This is what he does. He tries to bring people into his circle. We have him on tape. We know where he stands with Jeffrey Epstein. And, you know, now he says he doesn't know him.

But just a few days ago he was saying, you know who I really feel sorry for in this case? Secretary Acosta. It is never with women. It is never with victims. It is never with the people of this country. It is always with the connected and the powerful. And he has very selective amnesia when those people in his circle, you know, fall into trouble and criticism. This is his pattern and this is what he's done his entire life.

MARQUARDT: All right, Congresswoman Katherine Clark, thanks so much for joining me.

CLARK: Thank you, Alex.

MARQUARDT: All right, we're going to take a quick break and we will have more breaking news right after this.


[13:16:31] MARQUARDT: We have some breaking news.

There is yet another major staff change that could be coming to the Trump administration. This time the president is considering replacing his director of national intelligence, Dan Coats.

CNN's Sarah Westwood, our White House reporter, has the details from Milwaukee, where the president will be traveling to.

Sarah, what are you hearing about this?

SARAH WESTWOOD, CNN WHITE HOUSE REPORTER: Well, Alex, we're hearing that President Trump is renewing discussions with aides and advisers about possibly removing his director of national intelligence, Dan Coats. That's someone with whom he's been frustrated in the past for months on and off. He's been venting about Coats' performance, particularly in January when Coats offered congressional testimony that contradicted the president's world view of Iran and North Korea. And even though Coats apologized at the time and suggested that perhaps he was misquoted, President Trump was very frustrated with that. And that's the first time that he started really talking about removing Coats.

Now, a senior White House official tells CNN that Trump has never really warmed to Coats. That their relationship has never really been all that friendly, but that the discussions about removing Coats has continued long after that January dust-up. He's now even more recently, within the past several days, been contacting confidants to ask them their opinion on removing Coats. The Office of Director of National Intelligence referred CNN to a statement that Coats released in March saying that it was frustrating to continually be asked about whether he is going to be removed from the job and that right now he is focused on doing it.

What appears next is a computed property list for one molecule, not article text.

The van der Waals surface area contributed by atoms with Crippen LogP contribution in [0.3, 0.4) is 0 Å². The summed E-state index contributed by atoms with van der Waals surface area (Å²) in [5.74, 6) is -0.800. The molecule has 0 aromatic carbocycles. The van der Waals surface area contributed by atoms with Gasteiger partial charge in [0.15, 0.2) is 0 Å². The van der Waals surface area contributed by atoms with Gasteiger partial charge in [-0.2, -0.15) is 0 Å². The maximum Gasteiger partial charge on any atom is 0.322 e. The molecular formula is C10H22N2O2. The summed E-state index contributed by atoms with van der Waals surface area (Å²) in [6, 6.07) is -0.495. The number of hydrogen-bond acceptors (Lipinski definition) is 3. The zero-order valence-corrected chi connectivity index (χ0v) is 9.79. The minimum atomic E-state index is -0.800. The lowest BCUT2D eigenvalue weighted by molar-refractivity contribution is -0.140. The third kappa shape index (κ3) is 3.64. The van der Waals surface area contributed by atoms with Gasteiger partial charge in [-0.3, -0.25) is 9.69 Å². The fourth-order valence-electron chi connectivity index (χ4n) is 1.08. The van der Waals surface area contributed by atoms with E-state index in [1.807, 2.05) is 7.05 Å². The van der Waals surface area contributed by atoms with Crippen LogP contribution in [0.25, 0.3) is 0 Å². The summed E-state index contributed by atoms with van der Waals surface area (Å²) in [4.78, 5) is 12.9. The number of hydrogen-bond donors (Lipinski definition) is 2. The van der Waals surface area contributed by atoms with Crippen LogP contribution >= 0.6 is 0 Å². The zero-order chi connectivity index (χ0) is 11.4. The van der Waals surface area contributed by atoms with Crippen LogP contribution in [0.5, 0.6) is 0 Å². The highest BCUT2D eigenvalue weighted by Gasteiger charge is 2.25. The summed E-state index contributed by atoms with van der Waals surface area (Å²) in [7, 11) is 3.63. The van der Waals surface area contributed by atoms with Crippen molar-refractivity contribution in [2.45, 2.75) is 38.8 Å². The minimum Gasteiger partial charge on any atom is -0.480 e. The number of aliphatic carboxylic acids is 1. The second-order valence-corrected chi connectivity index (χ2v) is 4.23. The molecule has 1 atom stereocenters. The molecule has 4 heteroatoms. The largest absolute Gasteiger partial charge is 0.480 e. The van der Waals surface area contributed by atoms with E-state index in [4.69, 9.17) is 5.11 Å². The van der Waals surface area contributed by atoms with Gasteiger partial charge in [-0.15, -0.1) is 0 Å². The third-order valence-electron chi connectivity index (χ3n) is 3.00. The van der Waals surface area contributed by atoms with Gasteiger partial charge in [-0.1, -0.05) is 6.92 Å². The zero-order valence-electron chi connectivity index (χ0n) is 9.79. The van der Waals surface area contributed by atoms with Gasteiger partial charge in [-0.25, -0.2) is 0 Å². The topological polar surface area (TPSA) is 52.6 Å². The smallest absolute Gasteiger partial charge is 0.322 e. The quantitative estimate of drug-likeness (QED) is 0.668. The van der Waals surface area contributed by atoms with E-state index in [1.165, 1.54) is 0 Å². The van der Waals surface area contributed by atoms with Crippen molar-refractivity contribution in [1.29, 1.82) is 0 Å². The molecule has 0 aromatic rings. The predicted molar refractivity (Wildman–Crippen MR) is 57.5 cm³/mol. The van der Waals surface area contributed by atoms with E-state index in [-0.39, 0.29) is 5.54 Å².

Now, it's unclear when or if the president will make a move. Keep in mind, he's often using his confidants, using his aides as sounding boards about how this aide or that aide is performing. It's not necessarily indicative of a coming staff change. But in this case, Coats is someone who has drawn the president's ire for a number of months.

There are some names under consideration. One of them is Fred Flights (ph), former chief of staff to National Security Advisor John Bolton. But because the president and Bolton have had some bumps in their relationship over how to approach Iran with Bolton pushing for a more aggressive stance than Trump is really comfortable with, it's not clear if Bolton has the clout to get Flights into that position.

But President Trump, Alex, again, considering another staff shakeup that could create yet another vacancy in this cabinet, and that's director of national intelligence, Dan Coats.

MARQUARDT: Yes, Dan Coats, who, of course, has been adamant about Russia's role in meddling in the 2016 election, something that the president has disagreed with.

Sarah Westwood in Milwaukee, Wisconsin, thanks very much, on yet another possible departure.

We will have much more on that story coming up.

But first, there are nine major U.S. cities that are bracing themselves, not for dangerous weather, but rather an operation being launched by Immigration and Customs Enforcement, or ICE, to round up migrant families who have been ordered to leave by U.S. courts. President Trump talked about the raids this morning before he left to Wisconsin.


DONALD TRUMP, PRESIDENT OF THE UNITED STATES: It starts on Sunday. And they're going to take people out. And they're going to bring them back to their countries.

So people come into our country illegally, we're taking them out legally. It's very simple. It's not something I like doing.


MARQUARDT: All right, Ed Lavandera joins me now from El Paso, Texas.

Ed, the mayor of Miami has told CNN that he is in the dark about these raids. Miami being one of those nine cities. I can't imagine what that then means for those who are being targeted. You've spoken with a number of undocumented migrants all across the country. How worried are they about these raids?

ED LAVANDERA, CNN CORRESPONDENT: Well, this is something that they constantly live in fear of, especially because it just comes with so much uncertainty. From what we've heard from immigration officials, this is targeting some 2,000 people in those cities, major cities across the country. But what many of these undocumented immigrants will tell you is that they're worried about the collateral fallout that could come with all of this. [13:20:20] And all of this ties in very well with a special project

that we've been working on here at CNN for the last seven months, a documentary called "The Hidden Workforce," exploring the lives of undocumented immigrants here in the United States. And that really took us to places where I think most people might be shocked to see just how deeply embedded undocumented immigrants have become into the fabric of American society.